Economists accept consumer frauds as an equilibrium outcome of information costs. Thispaper empirically investigates what information is costly, what contribute to the informationcosts, and what institutions are more effective in reducing the information costs.We focus on one of the most complained about markets – Internet auctions. In a fieldexperiment, we obtain actual baseball cards from both online and retail markets whosequality are then professionally graded and compared to the prices paid by online buyers forgoods with similar claims. The experiment allows us to obtain a key variable - true quality- on top of price and seller ratings used in the existing literature.Our findings indicate that some naive buyers in the online ungraded market are misled bynon-credible claims of quality. They pay higher prices but do not receive better quality andin fact are defrauded more often. In comparison, claim-driven frauds do not exist in retailor graded markets where buyers can observe card quality either through careful qualityexamination before purchase or a third-party grading service. Online seller reputation isfound to be effective for identifying good-faith sellers. But conditional on completed auctions,reputable sellers do not provide better quality. More disturbingly, the price increase frommaking non-credible claims more than compensates for the lower likelihood of sale for sellerswith low reputations.We attribute the naivete to misleading signals in the online ungraded market and twoloopholes in the eBay rating system, namely universal rating and costless switching of anony-mous identities. These loopholes reduce the precision and accessibility of seller information,and therefore add difficulties for naive buyers to become sophisticated. We also point outthat naive buyers could impose several negative externalities on the other good-faith playersin the market.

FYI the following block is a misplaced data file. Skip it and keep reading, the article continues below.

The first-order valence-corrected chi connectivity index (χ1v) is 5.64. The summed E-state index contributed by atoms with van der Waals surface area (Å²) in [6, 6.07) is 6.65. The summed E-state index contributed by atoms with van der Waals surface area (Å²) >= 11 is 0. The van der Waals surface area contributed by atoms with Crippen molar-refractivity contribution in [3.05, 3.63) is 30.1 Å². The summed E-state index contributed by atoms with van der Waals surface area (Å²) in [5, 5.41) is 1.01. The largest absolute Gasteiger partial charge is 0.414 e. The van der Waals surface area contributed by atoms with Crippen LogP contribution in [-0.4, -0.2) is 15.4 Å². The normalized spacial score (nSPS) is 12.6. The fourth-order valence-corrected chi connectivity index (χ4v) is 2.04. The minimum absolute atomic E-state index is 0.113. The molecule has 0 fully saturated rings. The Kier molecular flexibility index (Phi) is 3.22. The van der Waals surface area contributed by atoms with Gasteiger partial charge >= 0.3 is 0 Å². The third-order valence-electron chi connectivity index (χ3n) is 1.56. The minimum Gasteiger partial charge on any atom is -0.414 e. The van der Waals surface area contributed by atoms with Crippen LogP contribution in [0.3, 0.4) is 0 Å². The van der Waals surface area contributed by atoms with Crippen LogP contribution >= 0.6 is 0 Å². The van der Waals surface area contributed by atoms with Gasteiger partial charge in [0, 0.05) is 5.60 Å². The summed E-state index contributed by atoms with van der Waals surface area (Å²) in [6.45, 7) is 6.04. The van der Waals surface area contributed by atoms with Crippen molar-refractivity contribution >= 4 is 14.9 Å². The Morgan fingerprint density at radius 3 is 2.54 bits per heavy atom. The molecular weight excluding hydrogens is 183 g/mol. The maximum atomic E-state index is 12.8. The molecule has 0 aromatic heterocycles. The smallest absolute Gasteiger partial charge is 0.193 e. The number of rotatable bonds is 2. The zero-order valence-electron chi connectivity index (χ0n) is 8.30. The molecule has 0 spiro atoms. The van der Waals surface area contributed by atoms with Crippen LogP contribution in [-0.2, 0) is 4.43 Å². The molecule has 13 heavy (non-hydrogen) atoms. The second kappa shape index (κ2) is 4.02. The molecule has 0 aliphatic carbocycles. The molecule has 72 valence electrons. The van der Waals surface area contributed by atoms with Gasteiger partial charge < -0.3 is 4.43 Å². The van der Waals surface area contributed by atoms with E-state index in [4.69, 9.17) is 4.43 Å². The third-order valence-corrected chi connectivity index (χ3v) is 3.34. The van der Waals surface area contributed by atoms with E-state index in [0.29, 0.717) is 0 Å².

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1 Introduction